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IACM-Bulletin of 20 July 2003

Canada: Government forced to provide cannabis to patients

On 9 July 2003 the Canadian government announced an interim plan that will provide cannabis on a regular basis to 582 people who are authorized by the government to use the drug for medical reasons.

Thousands of Canadians already visit so-called "compassion clubs", which distribute cannabis to those who come with a note from a doctor saying that the drug can help their condition. The police have occasionally entered some of the clubs and seized the drug, but for the most part they function in the open and are tolerated.

The decision to allow the government to provide marijuana to people suffering from severe illness was forced by a ruling in January by the Ontario Superior Court that federal marijuana access regulations were unconstitutional because they did not provide patients with a legal distribution system. The government is appealing the ruling, and Health Minister Anne McLellan, a skeptic of medical marijuana use, has indicated the distribution will end if her department wins its appeal.

1,650 baggies of marijuana are already packed and ready for sale. The government says it intends to distribute the drug through doctors, but the Canadian Medical Association has strongly advised doctors not to participate, saying doctors may face violence or break-ins by people looking for cannabis.

Patients will be able to buy dried marijuana for 5 Canadian dollars (3.70 US dollars, 3.20 EURos) a gram, about half the street price, or a pack of 30 seeds for 20 Canadian dollars so they can grow their own plants. Cindy Cripps-Prawak, director of the Office of Medical Access, said the cannabis has a THC content of 10 per cent.

Mrs. Cripps-Prawak left her job on 11 July. Before Dr. Greg Robinson, who is also an AIDS patient, resigned from Health Canada's advisory committee saying it is clear to him now, that Health Minister Anne McLellan does not want to provide cannabis to those who need it.

(Sources: New York Times of 10 July 2003, Reuters of 10 July 2003, Associated Press of 10 July 2003, Canadian Press of 16 July 2003)

USA: Appeal before Supreme Court: Federal government wants to punish doctors who recommend cannabis

The Bush administration has asked the Supreme Court to let federal authorities punish doctors who recommend marijuana to their patients. The government would like to revoke the federal prescription licenses of doctors who tell their patients cannabis would help them.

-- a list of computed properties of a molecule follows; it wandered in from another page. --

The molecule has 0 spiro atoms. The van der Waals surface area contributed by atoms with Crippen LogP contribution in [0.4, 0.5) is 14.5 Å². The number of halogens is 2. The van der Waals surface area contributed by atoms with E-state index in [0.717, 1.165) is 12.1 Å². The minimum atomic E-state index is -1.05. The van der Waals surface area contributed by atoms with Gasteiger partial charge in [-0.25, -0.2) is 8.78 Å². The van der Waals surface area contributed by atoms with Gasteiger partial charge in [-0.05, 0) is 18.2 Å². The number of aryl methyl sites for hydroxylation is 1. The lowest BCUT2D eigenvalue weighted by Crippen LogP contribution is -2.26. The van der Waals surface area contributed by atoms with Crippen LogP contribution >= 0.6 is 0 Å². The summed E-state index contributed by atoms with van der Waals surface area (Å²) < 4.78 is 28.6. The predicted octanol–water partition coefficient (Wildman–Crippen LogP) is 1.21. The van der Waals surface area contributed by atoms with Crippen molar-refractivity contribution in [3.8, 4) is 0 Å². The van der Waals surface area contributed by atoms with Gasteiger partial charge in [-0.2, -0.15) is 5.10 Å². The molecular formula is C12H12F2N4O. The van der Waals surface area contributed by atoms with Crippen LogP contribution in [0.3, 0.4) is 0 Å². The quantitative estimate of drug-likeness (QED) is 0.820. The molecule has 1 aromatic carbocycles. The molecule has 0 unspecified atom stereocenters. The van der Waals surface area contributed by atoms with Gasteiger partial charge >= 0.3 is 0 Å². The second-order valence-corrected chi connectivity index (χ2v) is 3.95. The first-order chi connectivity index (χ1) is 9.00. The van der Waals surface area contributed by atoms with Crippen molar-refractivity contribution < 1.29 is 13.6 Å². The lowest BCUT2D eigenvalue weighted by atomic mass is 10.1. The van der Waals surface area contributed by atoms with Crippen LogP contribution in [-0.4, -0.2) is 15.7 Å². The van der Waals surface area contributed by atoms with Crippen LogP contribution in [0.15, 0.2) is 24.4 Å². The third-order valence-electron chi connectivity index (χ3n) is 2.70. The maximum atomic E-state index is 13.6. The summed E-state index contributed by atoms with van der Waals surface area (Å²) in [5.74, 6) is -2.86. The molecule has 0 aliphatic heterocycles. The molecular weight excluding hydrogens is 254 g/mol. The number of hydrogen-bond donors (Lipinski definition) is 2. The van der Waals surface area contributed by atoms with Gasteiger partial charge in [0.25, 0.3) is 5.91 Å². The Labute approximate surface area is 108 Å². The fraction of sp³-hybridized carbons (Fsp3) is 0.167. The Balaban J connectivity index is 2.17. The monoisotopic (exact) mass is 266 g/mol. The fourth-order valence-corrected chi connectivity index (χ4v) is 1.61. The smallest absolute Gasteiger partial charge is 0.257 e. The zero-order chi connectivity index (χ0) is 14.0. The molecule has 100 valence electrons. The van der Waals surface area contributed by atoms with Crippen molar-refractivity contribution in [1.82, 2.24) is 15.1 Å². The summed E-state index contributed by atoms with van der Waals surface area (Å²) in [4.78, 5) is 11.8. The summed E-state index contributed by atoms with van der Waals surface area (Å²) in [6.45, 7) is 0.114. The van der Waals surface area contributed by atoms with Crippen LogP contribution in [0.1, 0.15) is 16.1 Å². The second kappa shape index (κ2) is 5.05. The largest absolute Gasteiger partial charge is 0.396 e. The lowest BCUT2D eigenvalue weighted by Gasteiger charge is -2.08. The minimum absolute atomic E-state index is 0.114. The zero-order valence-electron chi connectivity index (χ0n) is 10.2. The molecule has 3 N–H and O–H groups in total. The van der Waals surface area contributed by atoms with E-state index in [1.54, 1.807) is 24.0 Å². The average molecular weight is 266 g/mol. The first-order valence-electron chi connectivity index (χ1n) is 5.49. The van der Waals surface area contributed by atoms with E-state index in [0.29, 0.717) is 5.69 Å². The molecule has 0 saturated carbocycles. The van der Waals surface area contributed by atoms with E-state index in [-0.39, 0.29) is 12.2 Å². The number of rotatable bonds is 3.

On 7 July Justice Department lawyers asked the high court to take up the issue in its next term, which begins in October. The Bush administration, which has taken a hard stand against state medical marijuana laws, asked the high court to strike down a Californian appeals court ruling that said the proposed penalties would violate the freedom of speech of both doctors and patients.

The its decision of October 2002 the U.S. Court of Appeals in San Francisco "effectively licensed physicians to treat patients with prohibited substances" and interfered with the government's authority "to enforce the law in an area vital to the public health and safety," Justice Department lawyers Mark Stern and Colette Matzzie wrote.

The appeal "is a sign that this administration will do everything they can to defeat the will of the voters of California and many other states," said Graham Boyd, an American Civil Liberties Union lawyer.

(Sources: San Francisco Chronicle of 11 July 2003, Associated Press of 11 July 2003)

News in brief

UK: 86 per cent support medical use
According to e recent poll by the Economic & Social Research Council (ECRS) 41 per cent of Britons now support legalisation of cannabis - up from just 12 per cent in 1983. Most people (86 per cent) support allowing cannabis to be prescribed by doctors for medical purposes. The opinions of some 1,000 people in England and Wales and 1,600 in Scotland were surveyed. (Source: ESRC press release of 15 July 2003)

Science: CBD is neuroprotective
The potential activity of cannabidiol (CBD), a non-psychoactive constituent of cannabis, in preventing damage caused by cerebral ischemia, a reduced supply of blood or oxygen to the brain, was studied by a group of Italian reseachers from the University of Milan in gerbils. Different amounts of CBD were given 5 minutes after blood flow to the brain was interrupted for 10 minutes. In the following days the CBD treated did much better than the untreated and there was no death of certain nerve cells. The neuroprotective effect was greatest with 5 mg/kg. Authors conclude: "These findings suggest a potential therapeutic role of cannabidiol in cerebral ischemia, though the clear mechanism of action remains to be elucidated." (Source: Braida D, et al. Neurosci Lett. 2003 Jul 31;346(1-2):61-4.)

USA: Scott Imler
The head of a medical marijuana dispensary pleaded guilty on 15 July of distributing cannabis. Scott Imler, president of the Los Angeles Cannabis Resource Center, faces a maximum of 20 years in prison but is expected to receive less time. U.S. District Judge A. Howard Matz scheduled Imler's sentencing for 24 November. Federal agents raided the dispensary in October 2001, seizing computers, financial documents, 400 marijuana plants, and medical records of some 3,000 current and former patients. (Source: Associated Press of 16 July 2003)

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